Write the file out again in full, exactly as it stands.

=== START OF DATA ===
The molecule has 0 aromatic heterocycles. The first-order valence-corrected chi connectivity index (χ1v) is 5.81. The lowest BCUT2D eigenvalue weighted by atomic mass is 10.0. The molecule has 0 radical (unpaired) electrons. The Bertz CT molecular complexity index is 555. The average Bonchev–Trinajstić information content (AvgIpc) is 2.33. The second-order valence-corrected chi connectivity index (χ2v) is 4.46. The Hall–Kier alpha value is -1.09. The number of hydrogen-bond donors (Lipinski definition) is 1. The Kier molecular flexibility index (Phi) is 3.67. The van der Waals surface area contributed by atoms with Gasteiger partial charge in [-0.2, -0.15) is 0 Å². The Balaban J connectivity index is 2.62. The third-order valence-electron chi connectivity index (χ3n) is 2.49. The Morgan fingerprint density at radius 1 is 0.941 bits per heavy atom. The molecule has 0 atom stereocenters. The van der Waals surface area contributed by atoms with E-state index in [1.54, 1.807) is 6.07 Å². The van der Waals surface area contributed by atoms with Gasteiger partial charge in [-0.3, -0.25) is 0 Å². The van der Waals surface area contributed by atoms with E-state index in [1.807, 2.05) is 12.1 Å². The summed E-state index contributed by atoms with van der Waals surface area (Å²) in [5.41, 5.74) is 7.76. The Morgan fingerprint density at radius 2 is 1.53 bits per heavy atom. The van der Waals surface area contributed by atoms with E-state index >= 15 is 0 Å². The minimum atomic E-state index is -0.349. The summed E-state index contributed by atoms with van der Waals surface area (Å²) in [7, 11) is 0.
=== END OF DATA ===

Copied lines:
The molecule has 0 aromatic heterocycles. The first-order valence-corrected chi connectivity index (χ1v) is 5.81. The lowest BCUT2D eigenvalue weighted by atomic mass is 10.0. The molecule has 0 radical (unpaired) electrons. The Bertz CT molecular complexity index is 555. The average Bonchev–Trinajstić information content (AvgIpc) is 2.33. The second-order valence-corrected chi connectivity index (χ2v) is 4.46. The Hall–Kier alpha value is -1.09. The number of hydrogen-bond donors (Lipinski definition) is 1. The Kier molecular flexibility index (Phi) is 3.67. The van der Waals surface area contributed by atoms with Gasteiger partial charge in [-0.2, -0.15) is 0 Å². The Balaban J connectivity index is 2.62. The third-order valence-electron chi connectivity index (χ3n) is 2.49. The Morgan fingerprint density at radius 1 is 0.941 bits per heavy atom. The molecule has 0 atom stereocenters. The van der Waals surface area contributed by atoms with E-state index in [1.54, 1.807) is 6.07 Å². The van der Waals surface area contributed by atoms with Gasteiger partial charge in [-0.3, -0.25) is 0 Å². The van der Waals surface area contributed by atoms with E-state index in [1.807, 2.05) is 12.1 Å². The summed E-state index contributed by atoms with van der Waals surface area (Å²) in [5.41, 5.74) is 7.76. The Morgan fingerprint density at radius 2 is 1.53 bits per heavy atom. The van der Waals surface area contributed by atoms with E-state index >= 15 is 0 Å². The minimum atomic E-state index is -0.349. The summed E-state index contributed by atoms with van der Waals surface area (Å²) in [7, 11) is 0.